we're in a trans moment, what with the amazon series transparent and a lot of other developments. i have some misgivings about the ways transitioning people often talk about gender. so, it's often framed like this: finally, i can be who i really am; i always felt like i was someone else. but the way this is formulated often makes gender and identity the very same thing. who are you deep inside? 'a woman' is an odd answer to that question: awfully generic, for one thing. i guess i'm pretty identified with my gender, but i think it's probably good that i would not answer the question of who i really am with 'a man', any more than i'd start by saying 'i'm white' or something. of course those things are in my identity, and central to the way i'm moving through my culture, but i want to think of myself not as a generic white man deep inside (or a black person trapped in a white body, say), but something a bit more specific and more interesting and less completely socially defined - less a blank demographic slot and more an actual set of experiences. it's true that testicles dangle between my legs, but that might not be the most interesting fact about me, or even the very center of my human identity. you know?
i think often the rhetoric around trans gives way too much power to gender, or 'naturalizes' it in an excruciatingly problematic context, or just where it should be breaking down. and we might want to reduce rather than increase the power of the binary to shape identities. i guess i've felt that some of the trans people i've known and read are under the spell of the gender binary, which is a bit ironic because from another point of view their experience might be used to break this binary down or throw it into question or complexify it. often the trans conceptuality seems entirely caught in gender dualism and essentialism: you fundamentally are one thing or the other as a kind of essence: you realized when you were 7 that you were 'really' female. i don't know, what if we all stopped worrying quite so much about whether we are male or female, outwardly or deep inside, or affirm other central aspeects or possibilities of human identity? it's easy for me to say, but maybe you're worrying too much about whether you're a man or a woman, or what clothes you're wearing, etc.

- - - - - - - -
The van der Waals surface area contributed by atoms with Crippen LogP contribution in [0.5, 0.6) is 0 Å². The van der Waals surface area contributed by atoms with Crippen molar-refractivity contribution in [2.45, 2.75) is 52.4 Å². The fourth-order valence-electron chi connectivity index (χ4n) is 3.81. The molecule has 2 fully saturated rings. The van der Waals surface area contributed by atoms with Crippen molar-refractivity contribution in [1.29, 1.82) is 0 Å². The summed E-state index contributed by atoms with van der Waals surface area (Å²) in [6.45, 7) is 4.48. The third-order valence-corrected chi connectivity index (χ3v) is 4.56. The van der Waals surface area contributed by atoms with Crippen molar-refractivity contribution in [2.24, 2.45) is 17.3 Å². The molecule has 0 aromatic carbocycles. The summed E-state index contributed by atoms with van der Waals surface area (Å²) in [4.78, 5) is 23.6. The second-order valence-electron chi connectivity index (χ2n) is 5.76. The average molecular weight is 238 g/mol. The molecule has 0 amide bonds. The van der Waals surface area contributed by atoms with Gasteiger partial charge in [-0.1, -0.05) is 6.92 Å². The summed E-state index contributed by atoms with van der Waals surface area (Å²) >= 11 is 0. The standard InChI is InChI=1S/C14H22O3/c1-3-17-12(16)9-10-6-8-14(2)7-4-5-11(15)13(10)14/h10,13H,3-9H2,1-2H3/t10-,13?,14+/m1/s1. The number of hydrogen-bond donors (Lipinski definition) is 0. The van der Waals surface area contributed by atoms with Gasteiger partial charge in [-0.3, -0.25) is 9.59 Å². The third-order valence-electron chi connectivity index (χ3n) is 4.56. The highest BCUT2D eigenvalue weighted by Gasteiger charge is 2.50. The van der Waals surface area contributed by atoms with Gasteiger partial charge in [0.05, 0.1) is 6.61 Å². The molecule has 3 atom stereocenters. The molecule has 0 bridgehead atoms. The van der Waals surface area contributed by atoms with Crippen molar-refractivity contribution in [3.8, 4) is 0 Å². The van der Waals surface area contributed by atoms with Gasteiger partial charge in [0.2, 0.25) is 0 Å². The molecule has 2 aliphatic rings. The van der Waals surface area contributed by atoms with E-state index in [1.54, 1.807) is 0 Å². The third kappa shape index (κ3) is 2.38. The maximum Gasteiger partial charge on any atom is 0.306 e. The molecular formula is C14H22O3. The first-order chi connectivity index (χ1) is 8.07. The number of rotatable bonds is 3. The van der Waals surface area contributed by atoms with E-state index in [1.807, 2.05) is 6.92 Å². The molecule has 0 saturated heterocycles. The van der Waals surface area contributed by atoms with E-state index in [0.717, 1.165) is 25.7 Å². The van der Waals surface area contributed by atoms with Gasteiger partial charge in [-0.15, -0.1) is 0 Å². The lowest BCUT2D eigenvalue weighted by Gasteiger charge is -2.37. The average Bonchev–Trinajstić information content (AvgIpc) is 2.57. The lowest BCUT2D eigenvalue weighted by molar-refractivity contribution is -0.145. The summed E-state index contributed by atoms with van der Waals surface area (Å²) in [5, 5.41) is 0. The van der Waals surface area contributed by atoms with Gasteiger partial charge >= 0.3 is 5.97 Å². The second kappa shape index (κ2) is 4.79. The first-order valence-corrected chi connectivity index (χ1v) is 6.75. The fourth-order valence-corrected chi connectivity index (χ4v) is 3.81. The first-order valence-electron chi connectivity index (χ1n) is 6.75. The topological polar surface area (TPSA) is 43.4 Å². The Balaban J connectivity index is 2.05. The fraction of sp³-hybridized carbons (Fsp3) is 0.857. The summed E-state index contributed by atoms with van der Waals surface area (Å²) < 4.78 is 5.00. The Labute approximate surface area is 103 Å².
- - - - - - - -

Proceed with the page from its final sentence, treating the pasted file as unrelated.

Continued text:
one common trope, also pulled out in transparent: wait are you going to dress up in women's clothes from now on? oh for heaven's sake, i've been dressing up my whole life! finally i'm appearing in public as who i really am. but we're all dressing up in a our little performances of gender. it's odd to think that the right outfit has to carry the weight of who you really are, since fashion transforms pretty quickly. look maybe i'm less aware than a drag queen about how my clothes are a gender performance, but they surely are. maybe a cross-dresser would find it easier to lose track of the fact that he or she is performing their gender in the crossed outfit. but they're still performing gender, becuase for one thing what it means to 'dress like a woman' in 2014 is completely different than it was in 1850 or 1950. 'now my ensemble reflects my natural essence' just isn't plausible.
for everyone's sake, it is important to de-naturalize gender, or show the ways it is socially articulated, the ways it is volatile over time. the kind of gender theory i like long ago tried to de-essentialize male and female, multiply categories and options, historicize the roles, and so on. but the way trans experience is presented right now often just effortlessly presupposes the categories through which the person is transitioning, even as the transition itself enacts the liquidity of the categories.
to go biological: every human body has its limitations, its frustrations, and its capacities for pleasure too. notoriously, one can't really know what the sexual experience of people of the other gender is like, for example. but you know what? one thing i've concluded from cuddling up with women is that our sexual experience, and our experience in general of being human bodies in a world, is actually very massively similar. men and women, whether we're biologically or socially distinguished, are basically the same sort of thing. gender can have its little mars/venus communication frustrations, etc, but i also feel that we routinely communicate almost everything across the gender line one way or another.
again, we are all human bodies sharing the very same world. it might adjust you in one way or another to cross the line, but it won't help you solve or transcend the basic situation; it won't necessarily cure your sense of being displaced or not quite in the right body or not quite comfortable in the world as who you are now, or not quite having the right name, you know? i guess i'd advise people overall to try to enjoy the body they have at a given moment and put it into interesting communication with other bodies. but that does sound potentially prejudicial and if you are moving toward surgery, that's your call, and i don't, i acknowledge, have excellent access to every aspect of your experience.